Jackson Pollock described abstract art as “energy and motion made visible.” He captured how the art form set free a part of his psyche that previously had no voice. Artists were no longer expected to faithfully represent what they saw in the world around them. Instead, abstract art gave them licence to create art by prioritising instinct or the unconscious.
When did abstract art start?
The origin of abstract art has been a subject of debate. Wassily Kandinsky is generally credited as the pioneer of abstract art. He famously said, “back then not one single painter was painting in an abstract style.”His first abstract painting that propelled abstract art into the public eye was Komposition V, created in 1911.
However, a lesser-known Swedish painter, Hilma af Klint, is thought to have preceded Kandinsky, producing her first abstract painting in Stockholm in 1906 – five years earlier. Her futuristic works were radical for their time, with biomorphic (reminiscent of nature) and geometric shapes occupying intensely bold backgrounds.
While Kandinsky was a successful painter during his lifetime, af Klint’s rejection of the limelight meant her work was not recognised until much later. She kept her paintings largely private with few exhibitions; convinced the world was not ready for her vision. She made her relatives promise that her paintings should not be unveiled until 20 years after her death, meaning her work languished in relative obscurity until 1986 when they began to receive serious attention.
The evolving styles of abstract art?
Following its origin in the early 1900s, abstract art evolved as different artists experimented with the style. Piet Mondrian’s geometric elements earned him a reputation as one of the pioneers of 20th-century abstract art. Jackson Pollock was famous for pouring or splashing paint onto a horizontal canvas, enabling him to view and paint his work from all angles. Cy Twombly revisited surrealist automatism – suppressing the subconscious control and allowing the unconscious mind to have great sway – to create his feverish, emotive marks.
Abstract art continues to evolve today. Lee Ellis’s portraits use surface and depth to depict the inner turmoil of his subjects; colourist Barbara Krupp's works play boldly with form; Nick Malone explores the boundary between abstraction and realism, encouraging the eye to travel across an archaeology of marks, words and textures.
What is abstract expressionism?
Abstract expressionism is a movement within a movement and considered to be abstract art’s second-wave, arriving in the 1940s and centred in New York City. Heavily influenced by surrealism, this was the first American art movement to achieve international influence, claiming artists such as Jackson Pollock, Mark Rothko and Willem de Kooning. The style quickly earned a reputation for being anarchic and nihilistic; full of energy and intensity. Painter Jay Meuser captured abstract expressionism’s lawlessness when he said: “It is far better to capture the glorious spirit of the sea than to paint all of its tiny ripples.”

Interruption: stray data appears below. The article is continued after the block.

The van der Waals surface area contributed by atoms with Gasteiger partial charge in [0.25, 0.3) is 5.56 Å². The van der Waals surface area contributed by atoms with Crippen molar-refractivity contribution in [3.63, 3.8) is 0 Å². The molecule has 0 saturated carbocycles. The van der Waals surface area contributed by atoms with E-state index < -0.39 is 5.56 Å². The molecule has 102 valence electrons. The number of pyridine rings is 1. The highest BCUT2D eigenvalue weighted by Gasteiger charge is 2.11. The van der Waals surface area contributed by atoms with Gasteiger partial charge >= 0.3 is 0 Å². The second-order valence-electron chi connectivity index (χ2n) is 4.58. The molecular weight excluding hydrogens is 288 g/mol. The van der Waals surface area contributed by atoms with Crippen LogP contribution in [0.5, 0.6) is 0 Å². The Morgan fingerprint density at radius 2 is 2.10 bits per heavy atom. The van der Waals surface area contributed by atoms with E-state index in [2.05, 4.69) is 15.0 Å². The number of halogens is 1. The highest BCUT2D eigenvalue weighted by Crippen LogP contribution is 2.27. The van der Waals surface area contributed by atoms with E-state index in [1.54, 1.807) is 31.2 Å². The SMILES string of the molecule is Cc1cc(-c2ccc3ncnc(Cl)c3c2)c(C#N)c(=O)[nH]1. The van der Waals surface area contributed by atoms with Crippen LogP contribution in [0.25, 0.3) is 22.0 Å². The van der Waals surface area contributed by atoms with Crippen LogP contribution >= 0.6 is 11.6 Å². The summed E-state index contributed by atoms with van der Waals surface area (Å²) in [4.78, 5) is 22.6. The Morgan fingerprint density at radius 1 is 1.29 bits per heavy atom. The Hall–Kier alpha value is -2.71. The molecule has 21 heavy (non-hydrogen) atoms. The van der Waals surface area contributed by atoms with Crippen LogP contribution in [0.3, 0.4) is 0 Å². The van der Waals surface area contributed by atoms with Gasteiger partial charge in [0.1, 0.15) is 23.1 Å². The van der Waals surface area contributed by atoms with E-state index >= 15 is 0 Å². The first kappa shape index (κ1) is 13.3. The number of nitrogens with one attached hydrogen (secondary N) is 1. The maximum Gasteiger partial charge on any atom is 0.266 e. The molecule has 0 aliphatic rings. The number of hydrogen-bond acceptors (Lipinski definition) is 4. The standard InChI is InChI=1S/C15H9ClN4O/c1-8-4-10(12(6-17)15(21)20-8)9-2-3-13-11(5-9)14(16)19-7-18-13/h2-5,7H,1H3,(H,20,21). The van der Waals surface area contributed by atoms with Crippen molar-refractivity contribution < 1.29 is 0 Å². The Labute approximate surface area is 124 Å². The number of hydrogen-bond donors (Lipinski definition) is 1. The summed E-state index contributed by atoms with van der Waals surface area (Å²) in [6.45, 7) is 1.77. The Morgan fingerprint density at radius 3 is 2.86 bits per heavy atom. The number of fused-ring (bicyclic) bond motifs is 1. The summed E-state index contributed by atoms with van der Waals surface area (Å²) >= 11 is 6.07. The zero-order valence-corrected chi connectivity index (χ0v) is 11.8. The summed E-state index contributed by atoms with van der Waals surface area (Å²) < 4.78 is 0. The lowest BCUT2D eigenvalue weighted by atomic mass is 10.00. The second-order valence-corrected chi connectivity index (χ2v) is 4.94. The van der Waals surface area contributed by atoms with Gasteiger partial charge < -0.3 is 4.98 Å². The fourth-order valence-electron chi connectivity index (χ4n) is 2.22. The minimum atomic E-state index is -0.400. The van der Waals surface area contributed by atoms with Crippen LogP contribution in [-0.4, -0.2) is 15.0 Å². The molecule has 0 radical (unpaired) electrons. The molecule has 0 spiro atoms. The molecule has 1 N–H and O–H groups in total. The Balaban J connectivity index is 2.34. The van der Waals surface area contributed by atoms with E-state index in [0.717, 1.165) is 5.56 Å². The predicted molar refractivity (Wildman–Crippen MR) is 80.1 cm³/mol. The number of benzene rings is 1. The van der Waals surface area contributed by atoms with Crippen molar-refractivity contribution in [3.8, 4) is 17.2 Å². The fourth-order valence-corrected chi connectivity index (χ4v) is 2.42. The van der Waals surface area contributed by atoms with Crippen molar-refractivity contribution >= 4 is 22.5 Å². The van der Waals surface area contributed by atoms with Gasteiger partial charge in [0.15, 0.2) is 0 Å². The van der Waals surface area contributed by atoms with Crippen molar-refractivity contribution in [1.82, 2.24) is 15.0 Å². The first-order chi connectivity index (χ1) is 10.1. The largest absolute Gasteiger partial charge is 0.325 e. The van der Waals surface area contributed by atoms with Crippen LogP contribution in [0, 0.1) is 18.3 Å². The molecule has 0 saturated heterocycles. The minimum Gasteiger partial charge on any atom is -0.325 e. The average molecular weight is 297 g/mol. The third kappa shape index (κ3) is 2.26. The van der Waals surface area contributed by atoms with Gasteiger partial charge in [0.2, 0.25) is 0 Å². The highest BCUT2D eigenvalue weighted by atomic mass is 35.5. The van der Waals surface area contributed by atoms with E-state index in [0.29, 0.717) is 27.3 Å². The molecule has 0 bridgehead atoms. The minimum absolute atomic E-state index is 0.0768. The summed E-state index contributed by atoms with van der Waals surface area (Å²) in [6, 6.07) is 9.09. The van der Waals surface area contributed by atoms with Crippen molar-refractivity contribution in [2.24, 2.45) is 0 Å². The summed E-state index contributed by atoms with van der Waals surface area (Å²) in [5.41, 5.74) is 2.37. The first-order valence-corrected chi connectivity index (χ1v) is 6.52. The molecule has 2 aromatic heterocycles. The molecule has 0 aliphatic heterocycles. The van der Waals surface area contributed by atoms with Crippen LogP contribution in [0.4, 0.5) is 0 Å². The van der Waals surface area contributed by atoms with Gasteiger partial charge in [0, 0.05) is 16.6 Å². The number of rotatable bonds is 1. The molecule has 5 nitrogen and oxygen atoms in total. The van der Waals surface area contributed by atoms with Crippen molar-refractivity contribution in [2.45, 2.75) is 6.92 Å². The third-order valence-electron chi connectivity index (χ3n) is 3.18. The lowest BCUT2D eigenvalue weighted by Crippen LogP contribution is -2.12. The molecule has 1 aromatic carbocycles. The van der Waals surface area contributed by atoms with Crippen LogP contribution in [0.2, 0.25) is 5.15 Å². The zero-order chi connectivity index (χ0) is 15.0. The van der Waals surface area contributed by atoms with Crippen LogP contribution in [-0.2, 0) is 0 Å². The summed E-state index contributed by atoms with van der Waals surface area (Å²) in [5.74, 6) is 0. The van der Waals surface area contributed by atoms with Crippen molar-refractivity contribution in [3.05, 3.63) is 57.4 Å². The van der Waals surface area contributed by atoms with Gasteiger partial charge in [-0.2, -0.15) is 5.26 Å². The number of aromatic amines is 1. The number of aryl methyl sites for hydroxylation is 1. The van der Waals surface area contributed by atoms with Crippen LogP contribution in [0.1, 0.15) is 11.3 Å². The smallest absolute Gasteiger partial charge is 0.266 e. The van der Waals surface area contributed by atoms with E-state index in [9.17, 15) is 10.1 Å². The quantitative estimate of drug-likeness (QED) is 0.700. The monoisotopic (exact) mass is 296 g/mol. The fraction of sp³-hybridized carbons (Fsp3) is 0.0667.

Matthew Dibble is one contemporary artist who carries the mantle of abstract expressionism. After spending decades working in construction, he brings a firm sense of form and structure into his new career as an artist. Dutch sees an army of black and grey marks dance vigorously across the canvas. The piece feels rapid and rebellious, as if the silhouettes have been liberated; freed from suffocating structure. Rabid Shakespeare, however, mixes form and formlessness, with crowds of jostling, energetic brushstrokes calmed and carved into place by strong clean lines.
What is abstract photography?
Abstract photography is when photographers absorb and replicate the aesthetic and techniques of the abstract art movement. These photographers use a combination of everyday objects, scenes and photographic techniques to create images consistent with other types of abstract art.
Photographers such as Barbara Crane, who died in 2019, used extreme close-ups, exaggerated shadow and overexposure to create an experimental aesthetic that distorted the traditional cityscape. In her Loop series, skyscrapers and apartment blocks were transformed into high-contrast geometric abstract images. “Though I build on past experience, I attempt to eradicate previous habits of seeing and thinking,” she said in 2002. “I keep searching for what is visually new to me, while always hoping that a fusion of form and content will take place.”
Like Crane, Kimberly Poppe also uses her camera to unlock new ways of seeing. Her landscapes are more evocative of Rothko’s paintings than the ocean vistas they actually are, with the American abstract expressionist being one of her major influences. In Into The Blue, two bold yellow lines mark the horizon against a backdrop of multi-tonal blue and Remains of the Day also sees a calm, grey sea blend into the skyline. In The Bridge, that horizon is interrupted by distant and distorted neon lights.